So Spike doesn't strike me as a Christ figure in all this. Tripping into a self-sacrifice moment and then going along with it, while very noble, is a far cry from coming to Earth with the express, known and accepted purposes of eventually suffering and dying to redeem mankind from their sins and conquering death. It's also the sloppiest writing in the episode, because unlike the revolutionary mass Slayer activation spell, it had no setup and no narrative significance. A MacGuffin saves the day, wow. I guess that makes Spike Jesus. Buffy is much closer to being a Christ figure herself throughout the series. Her defining character trait is compassion, and check out the cruciform pose as she jumps into the portal in "The Gift" to save her sister and the world. Angel gets a lot of that too, with his mission of saving souls, not just lives, and it's especially clear during the Holtz arc (complete with another cruciform pose). There were attempts to put Spike in a similar position in S7, such as his creepy speech at the end of "Beneath You" and draping himself over a cross, but those fell incredibly flat for me, because he was making himself Buffy's responsibility when he should have been respecting her emotional needs and giving her space. I'm also much more impressed with Spike's decision to stand with Angel in the "Not Fade Away" fight than I am with him putting on a necklace.

Buffy and Angel might be predictable in that there's little question they're going to love each other no matter what, but what happens to them and how they handle it together is less predictable. Joss might think stable relationships are boring television, but I love seeing a power couple overcome any obstacles that get thrown at them.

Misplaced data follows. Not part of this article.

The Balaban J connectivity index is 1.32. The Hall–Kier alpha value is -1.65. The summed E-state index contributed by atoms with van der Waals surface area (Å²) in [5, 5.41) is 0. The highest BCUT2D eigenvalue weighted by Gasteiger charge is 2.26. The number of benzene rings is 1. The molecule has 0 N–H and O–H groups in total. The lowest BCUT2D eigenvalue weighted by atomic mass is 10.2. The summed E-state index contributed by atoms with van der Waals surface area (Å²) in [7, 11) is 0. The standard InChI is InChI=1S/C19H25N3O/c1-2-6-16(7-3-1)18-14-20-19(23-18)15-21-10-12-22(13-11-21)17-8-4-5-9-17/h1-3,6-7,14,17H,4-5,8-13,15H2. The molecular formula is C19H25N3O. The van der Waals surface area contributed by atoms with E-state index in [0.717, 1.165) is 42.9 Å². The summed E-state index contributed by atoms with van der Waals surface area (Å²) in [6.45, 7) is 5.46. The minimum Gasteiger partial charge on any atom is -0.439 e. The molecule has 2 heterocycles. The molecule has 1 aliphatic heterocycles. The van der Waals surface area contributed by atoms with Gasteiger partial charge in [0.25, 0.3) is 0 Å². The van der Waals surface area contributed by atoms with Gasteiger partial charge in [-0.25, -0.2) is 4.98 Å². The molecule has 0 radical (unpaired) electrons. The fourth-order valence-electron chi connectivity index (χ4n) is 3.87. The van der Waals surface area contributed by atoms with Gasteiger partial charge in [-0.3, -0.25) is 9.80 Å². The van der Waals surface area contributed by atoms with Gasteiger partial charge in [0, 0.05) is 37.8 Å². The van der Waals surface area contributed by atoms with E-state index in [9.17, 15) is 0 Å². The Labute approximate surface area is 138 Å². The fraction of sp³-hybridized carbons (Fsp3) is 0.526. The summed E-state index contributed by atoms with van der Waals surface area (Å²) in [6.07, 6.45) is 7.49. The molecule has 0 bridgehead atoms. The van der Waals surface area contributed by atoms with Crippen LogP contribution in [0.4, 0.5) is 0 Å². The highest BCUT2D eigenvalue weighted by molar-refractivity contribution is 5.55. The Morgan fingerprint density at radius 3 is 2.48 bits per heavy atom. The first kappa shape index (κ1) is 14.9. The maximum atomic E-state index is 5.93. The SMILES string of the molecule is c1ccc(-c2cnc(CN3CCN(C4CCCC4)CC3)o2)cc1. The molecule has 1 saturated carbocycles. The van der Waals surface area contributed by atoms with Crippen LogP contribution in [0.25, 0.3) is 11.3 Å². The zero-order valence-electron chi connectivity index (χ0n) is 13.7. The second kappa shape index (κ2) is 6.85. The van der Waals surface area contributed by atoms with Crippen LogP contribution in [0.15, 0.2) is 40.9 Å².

TriBel

Scooby
Joined
Jun 25, 2017
Messages
2,675
Location
Manchester
@Taake I think you’re making me like s7 a bit more!

Good! Don't get me started on the six degrees of separation between The Morphing Monsters and Chaos Theory. Seriously - I think it's clever! There again, it's what the cool kids refer to as "meta" and I like "meta".🙄 I'm not great with "story".

it had no setup and no narrative significance
Arguable...depends on your understanding of narrative.
the Spuffy relationship is messianic?
Because they're each only there because of the other(s).
So Spike doesn't strike me as a Christ figure in all this.
Nor me.
Buffy is much closer to being a Christ figure herself throughout the series.
Which is what I said...she's the redemptive figure...though I think it's more complicated than that.
A MacGuffin saves the day, wow. I guess that makes Spike Jesus.
Nope. He identifies with Elizabeth Taylor. I didn't mention themes. Seriously, I'm not interested in themes - I'm interested in rhizomes (Willow's connections) and palimpsests (Anya's traces) and fusions (Touched) It's a whole different vibe. And messianic doesn't necessarily mean Christ. My understanding of messianic time comes from Benjamin and he was a Jewish Marxist.
Joss might think stable relationships are boring television, but I love seeing a power couple overcome any obstacles that get thrown at them.
I rarely listen to what Joss says and my OTP is Lucifer and Chloe...so I agree. I'm not sure why you're getting so heated. In effect, all I said was Bangel's a closed text; Spuffy's an open one. For that reason, I prefer the latter.
 

AlphaFoxtrot

Scooby
Joined
Sep 11, 2017
Messages
1,821
Age
39